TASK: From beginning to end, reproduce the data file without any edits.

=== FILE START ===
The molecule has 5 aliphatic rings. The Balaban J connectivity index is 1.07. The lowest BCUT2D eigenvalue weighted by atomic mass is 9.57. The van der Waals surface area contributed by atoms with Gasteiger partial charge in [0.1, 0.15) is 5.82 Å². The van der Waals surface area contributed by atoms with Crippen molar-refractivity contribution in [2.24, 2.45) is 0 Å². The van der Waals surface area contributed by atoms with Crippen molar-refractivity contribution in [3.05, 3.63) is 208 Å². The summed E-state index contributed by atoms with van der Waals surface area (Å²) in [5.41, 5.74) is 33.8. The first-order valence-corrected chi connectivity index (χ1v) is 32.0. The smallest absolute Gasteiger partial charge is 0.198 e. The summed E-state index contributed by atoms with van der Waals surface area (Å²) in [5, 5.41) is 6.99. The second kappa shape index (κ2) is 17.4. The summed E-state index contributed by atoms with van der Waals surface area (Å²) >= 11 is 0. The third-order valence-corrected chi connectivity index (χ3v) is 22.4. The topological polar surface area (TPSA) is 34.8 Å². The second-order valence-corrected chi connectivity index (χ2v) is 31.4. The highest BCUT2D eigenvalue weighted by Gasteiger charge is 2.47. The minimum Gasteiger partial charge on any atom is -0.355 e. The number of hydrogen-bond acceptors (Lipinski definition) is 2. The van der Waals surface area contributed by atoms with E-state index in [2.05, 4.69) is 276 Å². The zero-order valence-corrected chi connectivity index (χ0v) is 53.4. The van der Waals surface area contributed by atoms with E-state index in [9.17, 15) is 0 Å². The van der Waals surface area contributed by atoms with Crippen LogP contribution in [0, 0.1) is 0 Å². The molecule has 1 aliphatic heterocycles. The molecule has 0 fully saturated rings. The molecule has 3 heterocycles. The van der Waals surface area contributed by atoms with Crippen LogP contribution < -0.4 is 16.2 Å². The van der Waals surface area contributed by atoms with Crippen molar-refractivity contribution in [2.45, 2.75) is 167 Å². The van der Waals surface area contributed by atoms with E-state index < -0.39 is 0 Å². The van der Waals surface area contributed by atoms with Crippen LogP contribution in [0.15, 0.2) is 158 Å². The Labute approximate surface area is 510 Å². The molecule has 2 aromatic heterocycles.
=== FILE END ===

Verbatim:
The molecule has 5 aliphatic rings. The Balaban J connectivity index is 1.07. The lowest BCUT2D eigenvalue weighted by atomic mass is 9.57. The van der Waals surface area contributed by atoms with Gasteiger partial charge in [0.1, 0.15) is 5.82 Å². The van der Waals surface area contributed by atoms with Crippen molar-refractivity contribution in [2.24, 2.45) is 0 Å². The van der Waals surface area contributed by atoms with Crippen molar-refractivity contribution in [3.05, 3.63) is 208 Å². The summed E-state index contributed by atoms with van der Waals surface area (Å²) in [5.41, 5.74) is 33.8. The first-order valence-corrected chi connectivity index (χ1v) is 32.0. The smallest absolute Gasteiger partial charge is 0.198 e. The summed E-state index contributed by atoms with van der Waals surface area (Å²) in [5, 5.41) is 6.99. The second kappa shape index (κ2) is 17.4. The summed E-state index contributed by atoms with van der Waals surface area (Å²) >= 11 is 0. The third-order valence-corrected chi connectivity index (χ3v) is 22.4. The topological polar surface area (TPSA) is 34.8 Å². The second-order valence-corrected chi connectivity index (χ2v) is 31.4. The highest BCUT2D eigenvalue weighted by Gasteiger charge is 2.47. The minimum Gasteiger partial charge on any atom is -0.355 e. The number of hydrogen-bond acceptors (Lipinski definition) is 2. The van der Waals surface area contributed by atoms with E-state index in [2.05, 4.69) is 276 Å². The zero-order valence-corrected chi connectivity index (χ0v) is 53.4. The van der Waals surface area contributed by atoms with E-state index in [9.17, 15) is 0 Å². The van der Waals surface area contributed by atoms with Crippen LogP contribution in [0, 0.1) is 0 Å². The molecule has 1 aliphatic heterocycles. The molecule has 0 fully saturated rings. The molecule has 3 heterocycles. The van der Waals surface area contributed by atoms with Crippen LogP contribution < -0.4 is 16.2 Å². The van der Waals surface area contributed by atoms with Crippen molar-refractivity contribution in [2.45, 2.75) is 167 Å². The van der Waals surface area contributed by atoms with E-state index < -0.39 is 0 Å². The van der Waals surface area contributed by atoms with Crippen LogP contribution in [0.15, 0.2) is 158 Å². The Labute approximate surface area is 510 Å². The molecule has 2 aromatic heterocycles.